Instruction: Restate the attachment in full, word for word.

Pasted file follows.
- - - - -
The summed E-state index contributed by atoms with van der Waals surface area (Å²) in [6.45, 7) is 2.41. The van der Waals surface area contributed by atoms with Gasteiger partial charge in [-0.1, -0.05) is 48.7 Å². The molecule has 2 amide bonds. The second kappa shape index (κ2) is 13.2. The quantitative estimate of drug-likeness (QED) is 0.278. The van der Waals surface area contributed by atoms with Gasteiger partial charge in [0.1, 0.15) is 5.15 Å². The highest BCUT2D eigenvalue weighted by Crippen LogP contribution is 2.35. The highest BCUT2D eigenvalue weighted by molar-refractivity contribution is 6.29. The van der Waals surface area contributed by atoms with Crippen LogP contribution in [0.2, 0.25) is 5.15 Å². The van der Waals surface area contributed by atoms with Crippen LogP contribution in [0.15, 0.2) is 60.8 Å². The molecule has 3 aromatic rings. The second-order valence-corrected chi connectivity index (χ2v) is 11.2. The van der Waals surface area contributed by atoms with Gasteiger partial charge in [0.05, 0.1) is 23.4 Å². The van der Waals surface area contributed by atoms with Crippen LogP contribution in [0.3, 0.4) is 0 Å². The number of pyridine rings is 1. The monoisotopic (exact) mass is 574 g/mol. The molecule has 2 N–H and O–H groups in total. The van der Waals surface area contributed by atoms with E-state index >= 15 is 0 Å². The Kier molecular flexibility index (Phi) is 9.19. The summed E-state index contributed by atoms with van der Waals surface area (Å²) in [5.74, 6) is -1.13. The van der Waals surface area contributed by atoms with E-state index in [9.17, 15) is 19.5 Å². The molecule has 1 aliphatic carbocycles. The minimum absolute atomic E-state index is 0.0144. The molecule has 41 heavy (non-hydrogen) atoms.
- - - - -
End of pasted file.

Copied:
The summed E-state index contributed by atoms with van der Waals surface area (Å²) in [6.45, 7) is 2.41. The van der Waals surface area contributed by atoms with Gasteiger partial charge in [-0.1, -0.05) is 48.7 Å². The molecule has 2 amide bonds. The second kappa shape index (κ2) is 13.2. The quantitative estimate of drug-likeness (QED) is 0.278. The van der Waals surface area contributed by atoms with Gasteiger partial charge in [0.1, 0.15) is 5.15 Å². The highest BCUT2D eigenvalue weighted by Crippen LogP contribution is 2.35. The highest BCUT2D eigenvalue weighted by molar-refractivity contribution is 6.29. The van der Waals surface area contributed by atoms with Crippen LogP contribution in [0.2, 0.25) is 5.15 Å². The van der Waals surface area contributed by atoms with Crippen LogP contribution in [0.15, 0.2) is 60.8 Å². The molecule has 3 aromatic rings. The second-order valence-corrected chi connectivity index (χ2v) is 11.2. The van der Waals surface area contributed by atoms with Gasteiger partial charge in [0.05, 0.1) is 23.4 Å². The van der Waals surface area contributed by atoms with Crippen LogP contribution in [0.3, 0.4) is 0 Å². The number of pyridine rings is 1. The monoisotopic (exact) mass is 574 g/mol. The molecule has 2 N–H and O–H groups in total. The van der Waals surface area contributed by atoms with E-state index >= 15 is 0 Å². The Kier molecular flexibility index (Phi) is 9.19. The summed E-state index contributed by atoms with van der Waals surface area (Å²) in [5.74, 6) is -1.13. The van der Waals surface area contributed by atoms with E-state index in [9.17, 15) is 19.5 Å². The molecule has 1 aliphatic carbocycles. The minimum absolute atomic E-state index is 0.0144. The molecule has 41 heavy (non-hydrogen) atoms.